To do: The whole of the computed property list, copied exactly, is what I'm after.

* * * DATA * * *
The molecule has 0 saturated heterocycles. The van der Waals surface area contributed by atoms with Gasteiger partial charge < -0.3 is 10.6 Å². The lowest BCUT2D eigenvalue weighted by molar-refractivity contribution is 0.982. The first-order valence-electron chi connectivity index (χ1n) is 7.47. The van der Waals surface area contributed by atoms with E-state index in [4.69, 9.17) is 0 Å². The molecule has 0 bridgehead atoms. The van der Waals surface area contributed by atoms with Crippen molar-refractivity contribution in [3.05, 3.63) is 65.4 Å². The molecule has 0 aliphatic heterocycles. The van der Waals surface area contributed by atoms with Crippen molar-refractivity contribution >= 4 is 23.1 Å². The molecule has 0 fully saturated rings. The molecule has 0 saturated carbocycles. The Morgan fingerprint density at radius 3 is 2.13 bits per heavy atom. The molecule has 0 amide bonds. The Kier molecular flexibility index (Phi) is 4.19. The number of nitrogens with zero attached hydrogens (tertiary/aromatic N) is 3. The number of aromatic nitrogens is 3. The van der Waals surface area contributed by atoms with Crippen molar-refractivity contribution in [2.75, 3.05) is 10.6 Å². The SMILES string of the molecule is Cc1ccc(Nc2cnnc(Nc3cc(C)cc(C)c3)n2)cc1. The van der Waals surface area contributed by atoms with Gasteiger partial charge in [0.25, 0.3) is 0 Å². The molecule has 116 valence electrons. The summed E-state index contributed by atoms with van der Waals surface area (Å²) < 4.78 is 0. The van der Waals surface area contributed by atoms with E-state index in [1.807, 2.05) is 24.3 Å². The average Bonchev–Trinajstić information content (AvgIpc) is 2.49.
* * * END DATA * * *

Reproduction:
The molecule has 0 saturated heterocycles. The van der Waals surface area contributed by atoms with Gasteiger partial charge < -0.3 is 10.6 Å². The lowest BCUT2D eigenvalue weighted by molar-refractivity contribution is 0.982. The first-order valence-electron chi connectivity index (χ1n) is 7.47. The van der Waals surface area contributed by atoms with E-state index in [4.69, 9.17) is 0 Å². The molecule has 0 bridgehead atoms. The van der Waals surface area contributed by atoms with Crippen molar-refractivity contribution in [3.05, 3.63) is 65.4 Å². The molecule has 0 aliphatic heterocycles. The van der Waals surface area contributed by atoms with Crippen molar-refractivity contribution >= 4 is 23.1 Å². The molecule has 0 fully saturated rings. The molecule has 0 saturated carbocycles. The Morgan fingerprint density at radius 3 is 2.13 bits per heavy atom. The molecule has 0 amide bonds. The Kier molecular flexibility index (Phi) is 4.19. The number of nitrogens with zero attached hydrogens (tertiary/aromatic N) is 3. The number of aromatic nitrogens is 3. The van der Waals surface area contributed by atoms with Crippen molar-refractivity contribution in [2.75, 3.05) is 10.6 Å². The SMILES string of the molecule is Cc1ccc(Nc2cnnc(Nc3cc(C)cc(C)c3)n2)cc1. The van der Waals surface area contributed by atoms with Gasteiger partial charge in [0.25, 0.3) is 0 Å². The molecule has 116 valence electrons. The summed E-state index contributed by atoms with van der Waals surface area (Å²) < 4.78 is 0. The van der Waals surface area contributed by atoms with E-state index in [1.807, 2.05) is 24.3 Å². The average Bonchev–Trinajstić information content (AvgIpc) is 2.49.